It was time to start drilling!

Unfortunately, finding water around Dano proved to be no easy task!  One of the reasons for Malidoma’s inability to complete the earlier well projects was the difficulty in finding a suitable aquifer in the ground.  After several drilling attempts, it would have been easy for any engineering company to give up and claim that drilling a well was not possible.  But thanks to the commitment and oversight of Martin and the Burkina Faso staff, the drilling teams persevered and eventually struck water in Dano.  The resulting well was 85 meters deep, making it the deepest well of the 36 wells The Sonder Project has drilled in Burkina Faso.  As a result, we used a more expensive Volanta wheel pump, as opposed to a more traditional hand pump, because the wheel is more conducive for deeper wells. 

Veronica Zulu sits with a group of friends along with two of The Sonder Project staff members in Malawi during a break period.

The Sonder Project’s Burkina Faso Country Director, Martin Nansia (left) with Malidoma’s brother, Didier, during the drilling.

And so, two days before the  2-year anniversary of Malidoma’s passing, his home village celebrated gaining access to a convenient and consistent source of clean water for the first time ever.  The inauguration of the new well was both a celebration of a new beginning for the community, and an honoring of Malidoma’s legacy.  There was an incredible outpouring of joy, with everyone dancing, singing, and enjoying the nourishment of this cherished resource.  Several members of Malidoma’s family, including his brother Didier, were also in attendance. 


Veronica Zulu sits with a group of friends along with two of The Sonder Project staff members in Malawi during a break period.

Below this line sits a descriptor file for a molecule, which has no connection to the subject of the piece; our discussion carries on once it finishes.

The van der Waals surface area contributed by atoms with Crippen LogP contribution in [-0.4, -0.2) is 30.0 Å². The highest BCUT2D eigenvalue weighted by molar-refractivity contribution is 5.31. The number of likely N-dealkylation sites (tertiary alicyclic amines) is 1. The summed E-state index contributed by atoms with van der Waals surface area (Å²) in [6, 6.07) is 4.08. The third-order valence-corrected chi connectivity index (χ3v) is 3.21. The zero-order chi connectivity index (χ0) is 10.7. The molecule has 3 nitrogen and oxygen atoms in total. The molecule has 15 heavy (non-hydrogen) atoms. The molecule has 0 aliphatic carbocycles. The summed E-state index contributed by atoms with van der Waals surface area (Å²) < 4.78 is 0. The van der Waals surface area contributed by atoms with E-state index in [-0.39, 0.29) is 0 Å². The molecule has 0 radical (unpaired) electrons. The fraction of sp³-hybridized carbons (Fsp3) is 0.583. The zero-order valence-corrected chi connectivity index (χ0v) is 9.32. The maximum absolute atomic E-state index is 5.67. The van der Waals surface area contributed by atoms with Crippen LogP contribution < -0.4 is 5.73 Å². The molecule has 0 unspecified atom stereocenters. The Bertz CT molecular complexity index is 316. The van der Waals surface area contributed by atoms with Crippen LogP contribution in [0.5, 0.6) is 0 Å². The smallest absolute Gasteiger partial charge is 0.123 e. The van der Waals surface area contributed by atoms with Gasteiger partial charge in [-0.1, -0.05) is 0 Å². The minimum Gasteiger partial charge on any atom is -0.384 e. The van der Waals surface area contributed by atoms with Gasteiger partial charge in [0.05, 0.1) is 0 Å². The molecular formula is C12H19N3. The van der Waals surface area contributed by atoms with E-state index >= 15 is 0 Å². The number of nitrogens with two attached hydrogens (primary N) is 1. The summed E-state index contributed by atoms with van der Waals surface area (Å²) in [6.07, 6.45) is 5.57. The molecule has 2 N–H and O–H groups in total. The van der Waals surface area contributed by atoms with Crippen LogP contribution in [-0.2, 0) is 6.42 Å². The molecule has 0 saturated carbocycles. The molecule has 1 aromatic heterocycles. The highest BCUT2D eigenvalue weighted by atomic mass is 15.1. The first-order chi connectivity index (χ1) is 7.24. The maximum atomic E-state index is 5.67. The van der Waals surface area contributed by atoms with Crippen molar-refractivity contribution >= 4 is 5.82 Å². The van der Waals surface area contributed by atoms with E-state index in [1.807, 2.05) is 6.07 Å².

Community members in Gbeilgane gather to celebrate the inauguration of the new well.

 Coby explained to us that the essence of Malidoma’s teachings was in spiritually repairing our fractional selves with collective healing, through group rituals. Malidoma was a charismatic master of creatively bringing people together across cultural, racial, age-based, and class divides. The new well in Dano is a true testament to that ability, his posthumous legacy linking individuals from West Africa to the West Coast USA to lift a community up, together. What would Malidoma think of this collaboration? Coby believes he would say, “You’re continuing the work that I started in my lifetime, putting together the pieces that I built, so that the village could continue. It’s your turn now to carry it on.”


Veronica Zulu sits with a group of friends along with two of The Sonder Project staff members in Malawi during a break period.

One of the children in Gbeilgane gives the thumbs-up after tasting the water from the well.

And there is still more work to be done. The village of Gbeilgane covers an area approximately 6 square miles wide just outside the town of Dano, and there is still a need for two additional wells in the northern half of the village. Due to the distance, the challenge of finding water, and the need for Volanta pumps, the next two wells require raising $14,000 for each well. We encourage everyone to continue to support Coby and his team’s ‘Dagara Empowerment Water Project’ fundraising page, and/or share with your community to help spread the word to continue to grow the impact of Malidoma Somé’s timeless legacy and teachings. At the time of posting, we are already 46% of the way to the next wells!    


Veronica Zulu sits with a group of friends along with two of The Sonder Project staff members in Malawi during a break period.
Veronica Zulu sits with a group of friends along with two of The Sonder Project staff members in Malawi during a break period.

We will be honoring Coby Leibman and the West Coast Village and celebrating the new well in Dano at our upcoming concert fundraiser, ‘Water Is Her Right!’ : Featuring FULAMUSE, in Sebastopol, CA, on March 29.  Check out the event and grab your tickets if you are in the Bay Area!